Series: For Her #3
Published by Carina Press on March 27th 2018
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Jordan Chen is the man behind the screen. As part of the elite security team for Osbourne Corporation, he has an iron grip on protection, all without having to make close connections with people. Until he meets the beautiful Jay, and suddenly his quiet life doesn't seem so perfect anymore. He needs more. He needs her.
A workaholic to her core, Jay Rose doesn't have a lot of men in her life. Smiling in the face of her enemies gets her the results she wants at work, but doesn't exactly project a warm, welcoming vibe. So she's surprised when the enigmatic security expert strikes up a friendship with her—surprised but flattered, and maybe a little bit turned on.
A company as powerful as Osbourne Corporation has powerful enemies, and when Jay becomes a target, Jordan realizes there's nothing he won't do to bring her home safe.
It’s no surprise that I’ve often complained about the brevity of the dynamic (and instalove) duo Alexa Riley’s stories. The novella-length and even shorter tales they weave have tended to be—in part due to the length—full of alpha males who take over their women so thoroughly that they sometimes consume them whole, developing tunnel, caveman vision to the point where they see nothing but the words ‘mine, mine, mine’. It’s ‘crazy love’, as a villain in ‘Claimed’ says, or devotion so complete it could well be religious—a style that any Alexa Riley reader needs to get accustomed to first.
But Riley’s full-length stories, in the ‘For Her’ series at least, have gone a long way to ease this somewhat extreme vision of theirs, as the plot—as well as the action—unfolded and stretched over chapters rather than mere paragraphs. The drawn-out storytelling is a boon in this case and the burn between Jay/Jordan more believable because of it.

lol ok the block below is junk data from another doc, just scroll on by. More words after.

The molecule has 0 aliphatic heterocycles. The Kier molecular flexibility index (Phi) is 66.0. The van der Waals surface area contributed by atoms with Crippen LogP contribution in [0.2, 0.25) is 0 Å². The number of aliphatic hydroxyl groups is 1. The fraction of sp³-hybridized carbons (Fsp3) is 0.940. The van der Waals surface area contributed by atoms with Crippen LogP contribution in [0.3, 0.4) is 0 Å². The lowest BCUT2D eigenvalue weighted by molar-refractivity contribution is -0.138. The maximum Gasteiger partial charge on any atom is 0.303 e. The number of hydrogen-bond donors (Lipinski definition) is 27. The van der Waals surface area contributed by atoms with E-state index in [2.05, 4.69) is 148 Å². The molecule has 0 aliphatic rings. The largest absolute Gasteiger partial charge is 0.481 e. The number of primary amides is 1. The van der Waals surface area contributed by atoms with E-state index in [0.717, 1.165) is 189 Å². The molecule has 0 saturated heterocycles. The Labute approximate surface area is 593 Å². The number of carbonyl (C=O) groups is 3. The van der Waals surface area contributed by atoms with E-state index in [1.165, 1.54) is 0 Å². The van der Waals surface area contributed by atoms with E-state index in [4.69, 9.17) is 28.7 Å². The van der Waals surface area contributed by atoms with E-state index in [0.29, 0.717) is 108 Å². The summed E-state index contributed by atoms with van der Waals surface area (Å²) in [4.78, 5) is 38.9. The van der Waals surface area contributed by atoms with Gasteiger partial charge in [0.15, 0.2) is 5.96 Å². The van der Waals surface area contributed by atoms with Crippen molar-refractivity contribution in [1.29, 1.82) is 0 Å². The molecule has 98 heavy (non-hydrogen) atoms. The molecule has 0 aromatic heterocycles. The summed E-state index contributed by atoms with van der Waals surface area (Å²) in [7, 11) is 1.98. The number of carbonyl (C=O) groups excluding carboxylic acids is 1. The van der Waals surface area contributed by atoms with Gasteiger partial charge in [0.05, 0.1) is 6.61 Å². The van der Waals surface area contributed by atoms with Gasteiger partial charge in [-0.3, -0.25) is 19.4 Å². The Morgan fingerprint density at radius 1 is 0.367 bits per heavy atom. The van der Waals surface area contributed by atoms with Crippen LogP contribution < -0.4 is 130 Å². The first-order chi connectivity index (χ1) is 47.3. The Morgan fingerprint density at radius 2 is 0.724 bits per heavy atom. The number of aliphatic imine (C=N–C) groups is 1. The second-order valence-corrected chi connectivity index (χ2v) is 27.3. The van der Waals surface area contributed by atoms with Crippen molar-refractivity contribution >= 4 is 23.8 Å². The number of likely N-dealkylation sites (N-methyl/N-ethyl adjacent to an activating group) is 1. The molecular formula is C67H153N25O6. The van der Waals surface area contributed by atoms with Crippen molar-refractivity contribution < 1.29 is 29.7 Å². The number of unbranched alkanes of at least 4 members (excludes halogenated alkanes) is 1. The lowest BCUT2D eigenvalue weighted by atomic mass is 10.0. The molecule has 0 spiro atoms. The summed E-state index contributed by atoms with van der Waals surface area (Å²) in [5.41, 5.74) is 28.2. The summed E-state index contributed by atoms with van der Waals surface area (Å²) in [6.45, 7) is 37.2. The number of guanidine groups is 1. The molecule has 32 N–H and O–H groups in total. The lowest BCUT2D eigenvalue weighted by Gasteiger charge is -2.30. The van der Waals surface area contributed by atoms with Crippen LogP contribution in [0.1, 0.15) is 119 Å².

Yet if I thought ‘Claimed’ started out quite well, the story and characterisation faltered for me as the pages wore on. I liked the initial awkwardness between Jay and Jordan, even as Riley pushed their relationship straight into the deep end rather quickly without much angst at all. And while Jordan was quite the bossy protagonist to remember, what I couldn’t quite get was Jay’s seeming inability to use her brains around Jordan—her total dependence on him, her concealment of the threat pushing her into TSTL behaviour, her helplessness later on—and her sudden pliancy when it came to just becoming a passive taker as she got in deeper with Jordan. That said, a caveat: my confessed preference for stronger, take-charge heroines is definitely showing up here however, particularly since Riley has written some suspense into the story but not too much that it overwhelms the romantic elements in it.
While ‘Claimed’ isn’t my favourite of the series, it’s one I jumped onto because just the thought of a full-length Alexa Riley story is irresistible. Riley’s iron-clad reaffirmations of HEAs (multiple epilogues!), over the top as they might be, do sometimes work out after all quite nicely—this book’s tooth-achingly sweet, drawn-out ending fits the bill.